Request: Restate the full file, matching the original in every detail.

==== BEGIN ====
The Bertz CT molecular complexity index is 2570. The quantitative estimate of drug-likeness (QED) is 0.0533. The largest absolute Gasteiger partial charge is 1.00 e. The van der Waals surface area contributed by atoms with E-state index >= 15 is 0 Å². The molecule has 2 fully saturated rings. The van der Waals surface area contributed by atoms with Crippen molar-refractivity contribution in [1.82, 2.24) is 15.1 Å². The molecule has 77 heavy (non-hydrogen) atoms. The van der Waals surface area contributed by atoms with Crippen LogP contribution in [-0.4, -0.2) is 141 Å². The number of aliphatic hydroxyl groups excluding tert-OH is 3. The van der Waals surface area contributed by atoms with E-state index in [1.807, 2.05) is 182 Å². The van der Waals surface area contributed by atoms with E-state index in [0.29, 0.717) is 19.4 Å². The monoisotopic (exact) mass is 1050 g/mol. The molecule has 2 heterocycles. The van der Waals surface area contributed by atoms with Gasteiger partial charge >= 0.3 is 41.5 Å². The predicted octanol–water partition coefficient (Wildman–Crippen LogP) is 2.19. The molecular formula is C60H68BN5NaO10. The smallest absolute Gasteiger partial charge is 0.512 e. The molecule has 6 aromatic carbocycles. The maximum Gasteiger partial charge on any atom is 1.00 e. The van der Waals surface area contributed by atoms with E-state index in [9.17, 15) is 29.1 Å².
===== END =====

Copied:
The Bertz CT molecular complexity index is 2570. The quantitative estimate of drug-likeness (QED) is 0.0533. The largest absolute Gasteiger partial charge is 1.00 e. The van der Waals surface area contributed by atoms with E-state index >= 15 is 0 Å². The molecule has 2 fully saturated rings. The van der Waals surface area contributed by atoms with Crippen molar-refractivity contribution in [1.82, 2.24) is 15.1 Å². The molecule has 77 heavy (non-hydrogen) atoms. The van der Waals surface area contributed by atoms with Crippen LogP contribution in [-0.4, -0.2) is 141 Å². The number of aliphatic hydroxyl groups excluding tert-OH is 3. The van der Waals surface area contributed by atoms with E-state index in [1.807, 2.05) is 182 Å². The van der Waals surface area contributed by atoms with E-state index in [0.29, 0.717) is 19.4 Å². The monoisotopic (exact) mass is 1050 g/mol. The molecule has 2 heterocycles. The van der Waals surface area contributed by atoms with Gasteiger partial charge >= 0.3 is 41.5 Å². The predicted octanol–water partition coefficient (Wildman–Crippen LogP) is 2.19. The molecular formula is C60H68BN5NaO10. The smallest absolute Gasteiger partial charge is 0.512 e. The molecule has 6 aromatic carbocycles. The maximum Gasteiger partial charge on any atom is 1.00 e. The van der Waals surface area contributed by atoms with E-state index in [9.17, 15) is 29.1 Å².